It’s hard to imagine “The Wingfield Trilogy” without Beattie, and urban audiences might find these homespun tales resistible. But the success of this charming series in Canadians have known Walt Wingfield for years. Actor Rob Beattie has provided the innermost thoughts of this stockbroker-turned-farmer to some 500,000 people. He performed his one-man show 250 times just this year, including a highly successful stint at the Stratford Festival. The Canadian Broadcasting Corp. even has a spinoff series in the works. But “The Wingfield Trilogy” was virtually unknown in the United States until this Cincinnati Playhouse in the Park premiere.

The playhouse grabbed a highly entertaining property and is now scoring at the B.O. with a cheap-to-produce crowd pleaser that brings an audience back to the theater three times. Walt plays surprisingly well south of the border, especially in a conservative Midwestern city. Cincinnati audiences are giving standing ovations to Beattie’s tour de force, which could well prove a hot commercial property elsewhere stateside.

“The Wingfield Trilogy” is actually three full-length and independent one-man shows: “Letters From Wingfield Farm,””Wingfield’s Progress” and “Wingfield’s Folly.” Beattie typically performs the trio in rotation, stressing that they can be seen individually or in any order. Viewed in one day, the three shows last around six hours, but the time passes quickly.

The premise behind the trilogy is simple in the extreme. Each play is framed by a local newspaper editor (Beattie, of course), who tells of a Toronto stockbroker named Walt Wingfield who has traded his pinstripes for a farm. Wingfield is supposedly sending in a weekly letter to the local paper, telling of his everyday trials and torments. A well-meaning but inept farmer, his gently satirical musings are full of self-deprecating wit.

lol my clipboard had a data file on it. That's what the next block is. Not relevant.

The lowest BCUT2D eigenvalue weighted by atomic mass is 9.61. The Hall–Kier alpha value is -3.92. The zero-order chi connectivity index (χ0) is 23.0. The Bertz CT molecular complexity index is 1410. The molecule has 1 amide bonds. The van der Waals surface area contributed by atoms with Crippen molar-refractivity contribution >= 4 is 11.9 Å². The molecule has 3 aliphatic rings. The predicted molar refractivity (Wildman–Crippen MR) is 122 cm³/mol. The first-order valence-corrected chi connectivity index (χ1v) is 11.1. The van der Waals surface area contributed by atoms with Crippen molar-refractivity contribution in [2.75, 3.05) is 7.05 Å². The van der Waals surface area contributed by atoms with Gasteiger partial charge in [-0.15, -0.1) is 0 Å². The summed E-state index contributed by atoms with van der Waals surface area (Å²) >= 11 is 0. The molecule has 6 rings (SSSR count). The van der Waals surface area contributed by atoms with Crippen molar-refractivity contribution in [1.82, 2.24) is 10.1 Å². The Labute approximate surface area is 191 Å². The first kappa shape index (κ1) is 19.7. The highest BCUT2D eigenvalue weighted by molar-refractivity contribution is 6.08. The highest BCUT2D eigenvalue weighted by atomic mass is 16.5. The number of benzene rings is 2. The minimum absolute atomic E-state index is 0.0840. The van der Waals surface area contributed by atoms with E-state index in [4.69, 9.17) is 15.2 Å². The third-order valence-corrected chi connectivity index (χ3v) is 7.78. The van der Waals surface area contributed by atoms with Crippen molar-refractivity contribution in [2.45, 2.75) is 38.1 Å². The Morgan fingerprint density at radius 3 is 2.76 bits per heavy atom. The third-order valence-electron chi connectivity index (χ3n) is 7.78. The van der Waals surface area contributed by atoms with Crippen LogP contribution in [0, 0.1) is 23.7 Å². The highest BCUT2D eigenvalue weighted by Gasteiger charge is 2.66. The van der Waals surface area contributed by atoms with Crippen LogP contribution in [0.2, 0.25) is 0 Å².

The appeal of this “agri-odyssey” is reminiscent of Garrison Keillor’s “Prairie Home Companion.” Nothing much happens. Walt’s letters describe his meeting several strange but kind neighbors — a windfall of memorable rural eccentrics. Walt’s horses refuse to plow. His turkeys die. The farm struggles. People help him out. An urban developer is dispatched back to the city in a load of manure. Walt almost packs it all in but instead hangs tough. Life churns along. And audiences lap it up.

Like a rambling but lovable Victorian novel, Dan Needles’ script meanders through Walt’s troubled two years on the farm, digressing at whim to follow subplots and side characters. People whom the audience hear from briefly in the first play reappear in the third. Issues such as the erosion of farms and the importance of community are touched upon briefly, but Walt’s humor and personality are the main objects of dramatic interest here. Some of the references are overtly Canadian, but Midwestern Americans seem to identify easily with the hapless farmer’s eternal struggles.

During the course of the trilogy, the excellent Beattie plays some 43 characters, from a stuttering farmer to a hound named Spike, and from an old Irish farmhand to a pompous town clerk. With minimal technical support, each is carefully realized, complete with a distinct physicality and unique voice. Without a performance of such consistent quality, these rather naive shows would quickly become dull and trite. Even over six almost-consecutive hours, Beattie ensures that never happens, coupling his marvelous characterizations with a keen sense of the presence of an audience. He’s a great storyteller, and the material holds up surprisingly well.

It’s hard to imagine “The Wingfield Trilogy” without Beattie, and urban audiences might find these homespun tales resistible. But the success of this charming series in Canada has already shown that there’s a place for folksy theatrical tales on either side of the border.

The Wingfield Trilogy

Production: A Cincinnati Playhouse in the Park presentation of three plays, each in two acts, by Dan Needles. Directed by Douglas Beattie.

Crew: Sets, John Thompson; lighting and costumes, Rob Beattie; production stage manager, Tom Lawson. Opened Jan. 20, 1994, at the Cincinnati Playhouse in the Park. Reviewed Jan. 29; 629 seats; $ 30 top (each play).